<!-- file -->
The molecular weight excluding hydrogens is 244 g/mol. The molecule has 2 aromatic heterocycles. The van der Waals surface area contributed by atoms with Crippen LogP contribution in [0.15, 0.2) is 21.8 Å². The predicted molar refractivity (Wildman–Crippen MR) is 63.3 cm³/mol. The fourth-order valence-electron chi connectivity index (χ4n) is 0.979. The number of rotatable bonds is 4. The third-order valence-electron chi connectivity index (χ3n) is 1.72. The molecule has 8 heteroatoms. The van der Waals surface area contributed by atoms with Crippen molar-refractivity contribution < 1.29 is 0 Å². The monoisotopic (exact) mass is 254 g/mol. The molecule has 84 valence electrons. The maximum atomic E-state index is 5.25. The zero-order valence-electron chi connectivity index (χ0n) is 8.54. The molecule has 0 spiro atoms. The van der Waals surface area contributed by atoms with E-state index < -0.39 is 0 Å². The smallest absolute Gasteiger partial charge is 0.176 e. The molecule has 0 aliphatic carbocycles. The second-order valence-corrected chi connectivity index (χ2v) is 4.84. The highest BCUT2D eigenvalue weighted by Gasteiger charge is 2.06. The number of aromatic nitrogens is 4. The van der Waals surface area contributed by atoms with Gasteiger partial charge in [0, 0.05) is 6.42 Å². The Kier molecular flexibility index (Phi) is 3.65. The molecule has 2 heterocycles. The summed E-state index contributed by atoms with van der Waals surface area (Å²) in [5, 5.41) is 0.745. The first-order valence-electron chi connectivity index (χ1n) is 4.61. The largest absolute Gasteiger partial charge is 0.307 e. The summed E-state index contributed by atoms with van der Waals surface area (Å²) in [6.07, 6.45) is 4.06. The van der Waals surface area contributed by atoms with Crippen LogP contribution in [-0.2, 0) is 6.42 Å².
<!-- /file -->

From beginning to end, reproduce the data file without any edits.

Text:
The molecular weight excluding hydrogens is 244 g/mol. The molecule has 2 aromatic heterocycles. The van der Waals surface area contributed by atoms with Crippen LogP contribution in [0.15, 0.2) is 21.8 Å². The predicted molar refractivity (Wildman–Crippen MR) is 63.3 cm³/mol. The fourth-order valence-electron chi connectivity index (χ4n) is 0.979. The number of rotatable bonds is 4. The third-order valence-electron chi connectivity index (χ3n) is 1.72. The molecule has 8 heteroatoms. The van der Waals surface area contributed by atoms with Crippen molar-refractivity contribution < 1.29 is 0 Å². The monoisotopic (exact) mass is 254 g/mol. The molecule has 84 valence electrons. The maximum atomic E-state index is 5.25. The zero-order valence-electron chi connectivity index (χ0n) is 8.54. The molecule has 0 spiro atoms. The van der Waals surface area contributed by atoms with E-state index < -0.39 is 0 Å². The smallest absolute Gasteiger partial charge is 0.176 e. The molecule has 0 aliphatic carbocycles. The second-order valence-corrected chi connectivity index (χ2v) is 4.84. The highest BCUT2D eigenvalue weighted by Gasteiger charge is 2.06. The number of aromatic nitrogens is 4. The van der Waals surface area contributed by atoms with Gasteiger partial charge in [0, 0.05) is 6.42 Å². The Kier molecular flexibility index (Phi) is 3.65. The molecule has 2 heterocycles. The summed E-state index contributed by atoms with van der Waals surface area (Å²) in [5, 5.41) is 0.745. The first-order valence-electron chi connectivity index (χ1n) is 4.61. The largest absolute Gasteiger partial charge is 0.307 e. The summed E-state index contributed by atoms with van der Waals surface area (Å²) in [6.07, 6.45) is 4.06. The van der Waals surface area contributed by atoms with Crippen LogP contribution in [-0.2, 0) is 6.42 Å².